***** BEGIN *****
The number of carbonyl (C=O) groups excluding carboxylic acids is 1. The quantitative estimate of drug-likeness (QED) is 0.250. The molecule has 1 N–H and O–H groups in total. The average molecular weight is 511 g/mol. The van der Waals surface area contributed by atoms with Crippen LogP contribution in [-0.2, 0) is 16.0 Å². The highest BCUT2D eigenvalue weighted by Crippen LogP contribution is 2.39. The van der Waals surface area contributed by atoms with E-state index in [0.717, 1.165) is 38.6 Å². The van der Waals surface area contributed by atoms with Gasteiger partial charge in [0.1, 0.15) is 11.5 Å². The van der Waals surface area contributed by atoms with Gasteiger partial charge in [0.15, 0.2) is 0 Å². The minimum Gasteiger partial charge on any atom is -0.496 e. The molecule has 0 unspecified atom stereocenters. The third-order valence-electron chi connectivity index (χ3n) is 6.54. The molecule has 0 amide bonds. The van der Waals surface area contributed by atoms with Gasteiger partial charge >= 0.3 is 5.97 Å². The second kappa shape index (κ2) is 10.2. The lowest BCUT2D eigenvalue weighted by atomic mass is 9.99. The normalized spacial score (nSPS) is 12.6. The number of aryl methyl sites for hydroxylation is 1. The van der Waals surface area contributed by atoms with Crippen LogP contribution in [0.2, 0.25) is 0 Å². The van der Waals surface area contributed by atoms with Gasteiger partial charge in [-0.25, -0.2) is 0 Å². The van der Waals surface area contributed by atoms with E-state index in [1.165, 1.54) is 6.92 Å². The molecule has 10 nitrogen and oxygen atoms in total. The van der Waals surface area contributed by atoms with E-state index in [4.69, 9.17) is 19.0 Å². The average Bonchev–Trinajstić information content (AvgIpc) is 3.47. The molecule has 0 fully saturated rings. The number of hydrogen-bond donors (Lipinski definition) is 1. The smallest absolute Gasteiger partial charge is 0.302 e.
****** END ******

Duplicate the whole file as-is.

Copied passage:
The number of carbonyl (C=O) groups excluding carboxylic acids is 1. The quantitative estimate of drug-likeness (QED) is 0.250. The molecule has 1 N–H and O–H groups in total. The average molecular weight is 511 g/mol. The van der Waals surface area contributed by atoms with Crippen LogP contribution in [-0.2, 0) is 16.0 Å². The highest BCUT2D eigenvalue weighted by Crippen LogP contribution is 2.39. The van der Waals surface area contributed by atoms with E-state index in [0.717, 1.165) is 38.6 Å². The van der Waals surface area contributed by atoms with Gasteiger partial charge in [0.1, 0.15) is 11.5 Å². The van der Waals surface area contributed by atoms with Gasteiger partial charge in [0.15, 0.2) is 0 Å². The minimum Gasteiger partial charge on any atom is -0.496 e. The molecule has 0 unspecified atom stereocenters. The third-order valence-electron chi connectivity index (χ3n) is 6.54. The molecule has 0 amide bonds. The van der Waals surface area contributed by atoms with Gasteiger partial charge >= 0.3 is 5.97 Å². The second kappa shape index (κ2) is 10.2. The lowest BCUT2D eigenvalue weighted by atomic mass is 9.99. The normalized spacial score (nSPS) is 12.6. The number of aryl methyl sites for hydroxylation is 1. The van der Waals surface area contributed by atoms with Crippen LogP contribution in [0.2, 0.25) is 0 Å². The van der Waals surface area contributed by atoms with Gasteiger partial charge in [-0.25, -0.2) is 0 Å². The van der Waals surface area contributed by atoms with E-state index in [1.165, 1.54) is 6.92 Å². The molecule has 10 nitrogen and oxygen atoms in total. The van der Waals surface area contributed by atoms with E-state index in [4.69, 9.17) is 19.0 Å². The average Bonchev–Trinajstić information content (AvgIpc) is 3.47. The molecule has 0 fully saturated rings. The number of hydrogen-bond donors (Lipinski definition) is 1. The smallest absolute Gasteiger partial charge is 0.302 e.